Some of the most memorable moments of Chris were as a speaker in public events where she had the capacity to inspire in times of great difficulty. In 1979, she spoke at a rally to defend the Body Politic in its battle against state censorship, when the press was raided and charged under censorship laws in 1978. In 1981, after the mass arrests of gay men by Toronto police in raids on four gay steam baths in Toronto, Chris inspired 3,000 angry demonstrators with her words and became involved in the Right to Privacy Committee to defend men arrested in the raids. In 1981 and again in 1986 she worked on CGRO’s campaign to win an amendment to the Ontario Human Rights Code to include non-discrimination on the basis of sexual orientation, traveling across the province to build that campaign in 1986. After non discrimination on the basis of sexual orientation was passed by the Ontario legislature in December 1986 and the demise of the Body Politic in 1987, Chris worked with the Gay Offensive Collection on a television project (at Roger’s Cable television), on an AIDS project with inner-city youth and with Maggie’s (a sex workers’ rights group and drop-in). Throughout all of these years, Chris was a strong and articulate opponent of censorship, including being among those charged in the censorship of the Body Politic, and later in the 1980s contributing to the Repeal the Youth Porn Law campaign.
Chris is survived by Irit, Andrew, Will Collin, Penny, Konnie, Jim and many, many more close friends and family.
Discrimination became a reality, as gay people emerged from the closet in larger numbers. We wanted to organize people in opposition to that discrimination, in part to bring them out in even greater numbers, knowing that that was a necessary precondition for the creation of a gay community and a gay political movement.So we realized that in order to mount any kind of effective campaign for human rights, we had to do it on a provincial scale, but many of the organizations that called that meeting together, and launched that Coalition (Coalition for Gay Rights in Ontario), were not committed to rights as an end in themselves, but saw gay rights as a means to community build, and to politicize and mobilize people, and to increase their awareness of the extent and nature of anti-gay oppression.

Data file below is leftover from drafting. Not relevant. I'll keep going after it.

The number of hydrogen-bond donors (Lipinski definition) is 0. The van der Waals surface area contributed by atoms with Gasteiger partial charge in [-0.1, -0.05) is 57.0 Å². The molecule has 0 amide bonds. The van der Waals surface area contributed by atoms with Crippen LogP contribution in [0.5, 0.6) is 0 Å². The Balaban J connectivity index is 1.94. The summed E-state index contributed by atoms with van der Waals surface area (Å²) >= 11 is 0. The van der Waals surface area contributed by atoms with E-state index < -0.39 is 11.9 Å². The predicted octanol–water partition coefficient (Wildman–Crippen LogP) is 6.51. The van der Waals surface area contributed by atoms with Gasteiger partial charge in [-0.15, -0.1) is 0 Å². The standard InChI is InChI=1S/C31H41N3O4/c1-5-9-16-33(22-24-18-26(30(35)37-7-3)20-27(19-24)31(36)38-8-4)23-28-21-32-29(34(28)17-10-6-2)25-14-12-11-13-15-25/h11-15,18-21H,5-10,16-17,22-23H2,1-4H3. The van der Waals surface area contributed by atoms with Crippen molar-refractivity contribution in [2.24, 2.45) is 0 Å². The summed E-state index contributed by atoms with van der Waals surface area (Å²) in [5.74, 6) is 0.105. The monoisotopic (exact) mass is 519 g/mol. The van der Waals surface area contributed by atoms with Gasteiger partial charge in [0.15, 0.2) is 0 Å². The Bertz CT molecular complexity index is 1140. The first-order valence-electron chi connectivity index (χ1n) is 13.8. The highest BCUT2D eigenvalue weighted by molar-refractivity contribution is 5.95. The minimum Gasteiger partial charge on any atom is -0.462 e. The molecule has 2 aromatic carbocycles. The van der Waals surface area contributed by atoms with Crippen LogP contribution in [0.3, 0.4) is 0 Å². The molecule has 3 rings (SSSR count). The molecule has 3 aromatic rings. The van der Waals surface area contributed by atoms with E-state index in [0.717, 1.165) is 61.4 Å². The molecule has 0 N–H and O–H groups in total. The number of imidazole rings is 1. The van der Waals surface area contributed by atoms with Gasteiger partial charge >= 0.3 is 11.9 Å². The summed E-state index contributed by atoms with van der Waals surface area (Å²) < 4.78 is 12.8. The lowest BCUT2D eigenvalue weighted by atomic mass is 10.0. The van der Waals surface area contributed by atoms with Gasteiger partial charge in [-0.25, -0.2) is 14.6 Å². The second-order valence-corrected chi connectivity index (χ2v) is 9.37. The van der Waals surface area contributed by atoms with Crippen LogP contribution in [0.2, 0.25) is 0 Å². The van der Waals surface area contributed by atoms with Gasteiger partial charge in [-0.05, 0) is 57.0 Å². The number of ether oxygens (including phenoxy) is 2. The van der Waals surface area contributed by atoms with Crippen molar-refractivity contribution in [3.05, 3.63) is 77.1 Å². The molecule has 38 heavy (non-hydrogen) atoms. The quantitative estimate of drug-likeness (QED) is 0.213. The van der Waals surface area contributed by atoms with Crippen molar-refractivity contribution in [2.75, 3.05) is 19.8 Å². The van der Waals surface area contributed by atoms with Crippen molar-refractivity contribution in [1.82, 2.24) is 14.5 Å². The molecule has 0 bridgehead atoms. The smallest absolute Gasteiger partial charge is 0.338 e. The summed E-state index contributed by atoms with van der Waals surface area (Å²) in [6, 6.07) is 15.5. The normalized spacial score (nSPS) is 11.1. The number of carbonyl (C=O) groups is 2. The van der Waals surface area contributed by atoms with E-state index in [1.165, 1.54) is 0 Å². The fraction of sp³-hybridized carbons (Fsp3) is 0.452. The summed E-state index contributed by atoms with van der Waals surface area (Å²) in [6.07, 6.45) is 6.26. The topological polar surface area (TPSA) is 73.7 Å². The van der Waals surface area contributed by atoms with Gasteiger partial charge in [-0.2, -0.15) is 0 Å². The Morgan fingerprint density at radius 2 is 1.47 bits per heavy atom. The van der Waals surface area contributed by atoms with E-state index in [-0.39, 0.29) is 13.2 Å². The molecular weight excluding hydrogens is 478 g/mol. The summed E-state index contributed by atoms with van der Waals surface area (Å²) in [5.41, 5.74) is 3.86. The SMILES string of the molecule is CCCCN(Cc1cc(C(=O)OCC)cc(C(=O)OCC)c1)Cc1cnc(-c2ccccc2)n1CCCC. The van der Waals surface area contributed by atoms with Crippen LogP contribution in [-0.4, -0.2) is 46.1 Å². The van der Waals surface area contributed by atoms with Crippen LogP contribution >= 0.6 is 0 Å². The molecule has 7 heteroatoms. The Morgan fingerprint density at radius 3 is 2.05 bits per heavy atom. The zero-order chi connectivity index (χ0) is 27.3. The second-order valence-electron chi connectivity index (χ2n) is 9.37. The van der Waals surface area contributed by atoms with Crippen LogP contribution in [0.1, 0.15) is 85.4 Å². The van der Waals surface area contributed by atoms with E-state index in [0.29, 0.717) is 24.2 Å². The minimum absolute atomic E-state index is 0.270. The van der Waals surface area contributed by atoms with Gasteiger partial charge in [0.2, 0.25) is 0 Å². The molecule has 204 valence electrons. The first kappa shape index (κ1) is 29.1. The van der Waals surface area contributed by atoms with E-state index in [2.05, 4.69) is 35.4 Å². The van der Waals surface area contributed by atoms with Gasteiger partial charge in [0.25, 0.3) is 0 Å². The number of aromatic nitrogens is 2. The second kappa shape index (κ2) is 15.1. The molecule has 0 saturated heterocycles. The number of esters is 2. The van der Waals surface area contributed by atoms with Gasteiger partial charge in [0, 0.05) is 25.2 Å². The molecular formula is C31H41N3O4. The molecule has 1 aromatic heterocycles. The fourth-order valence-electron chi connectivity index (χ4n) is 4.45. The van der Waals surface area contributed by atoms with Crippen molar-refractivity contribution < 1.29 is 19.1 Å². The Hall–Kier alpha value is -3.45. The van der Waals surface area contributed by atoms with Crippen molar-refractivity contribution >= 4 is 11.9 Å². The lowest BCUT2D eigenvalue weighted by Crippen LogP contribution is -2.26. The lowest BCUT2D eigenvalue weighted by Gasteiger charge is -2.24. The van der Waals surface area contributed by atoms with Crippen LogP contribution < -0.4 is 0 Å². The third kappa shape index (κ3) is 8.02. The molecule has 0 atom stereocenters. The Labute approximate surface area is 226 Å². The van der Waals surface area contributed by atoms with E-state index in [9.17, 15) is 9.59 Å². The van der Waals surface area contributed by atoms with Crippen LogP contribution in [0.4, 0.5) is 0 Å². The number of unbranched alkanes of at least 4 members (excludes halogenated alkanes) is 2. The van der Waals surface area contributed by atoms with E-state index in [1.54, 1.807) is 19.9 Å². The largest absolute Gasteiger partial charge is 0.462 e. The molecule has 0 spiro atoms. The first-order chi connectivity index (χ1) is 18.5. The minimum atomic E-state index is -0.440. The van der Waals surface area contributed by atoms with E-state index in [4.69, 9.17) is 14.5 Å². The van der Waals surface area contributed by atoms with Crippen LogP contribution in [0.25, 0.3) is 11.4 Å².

Chris Bearchell (speaking at the rally to defend the Body Politic, 1979)
The raid was not provoked by any particular actions of The Body Politic,any more than the patrons of the Trucks bar provoked the police; or gay revelers on Halloween encouraged a thousand straights to swarm onto Yonge Street, unabated by police in the midst of a municipal election, to hurl eggs and threats and threats of violence at them; or than Barbara Thornborrow or John Damien provoked the governments that fired them; or our community provoked the Ontario Legislature to refuse to enshrine our token rights in the OHRC; or a lesbian mother provokes the courts to deny her her child; or a young gay person provokes his or her parents into persecuting him or her. It is because we have grown and are becoming visible, that we face such blatant opposition.
Chris Bearchell (provincial coordinator for the Human Rights Amendment Campaign, 1986)
There was a kind of excitement about our chances this time. We did large scale leafleting of bars in some of the bigger cities, and there was a generalized awareness on the part of people that this campaign was part of a history, and that there was an opportunity here that was new. So I was hired to research the brief. There was a lot of, for example, hate propaganda that was in circulation in the wake of the 1981 bath house raids and election campaign, examples of queer bashing, and police neglect of queer bashing, and reports of queer bashing. One of the most heart-wrenching sets of stories that I uncovered were cases of abuse of people who were sick and dying of AIDS, whose families had never accepted their homosexuality, and who used the opportunity of a family member dying to cut their lover out of their family member’s life, and/or out of his estate. There were cases where people were not allowed to be the substitute consent, in the case of their partners’ becoming incapacitated or unable to give informed consent, just one medical-political horror after another.
(excerpts from documentary: Stand Together)
Chris Bearchell figures prominently in Nancy Nicol’s 2002 documentary film Stand Together, a history of the lesbian and gay rights movement in Ontario from 1967 to 1987 as well as in Never going back: a history of queer activism in Canada by Tom Warner, University of Toronto Press, c2002 and Lesbian and Gay Rights in Canada: social movements and equality-seeking, 1971-1995 by Miriam Catherine Smith, University of Toronto Press, c1999.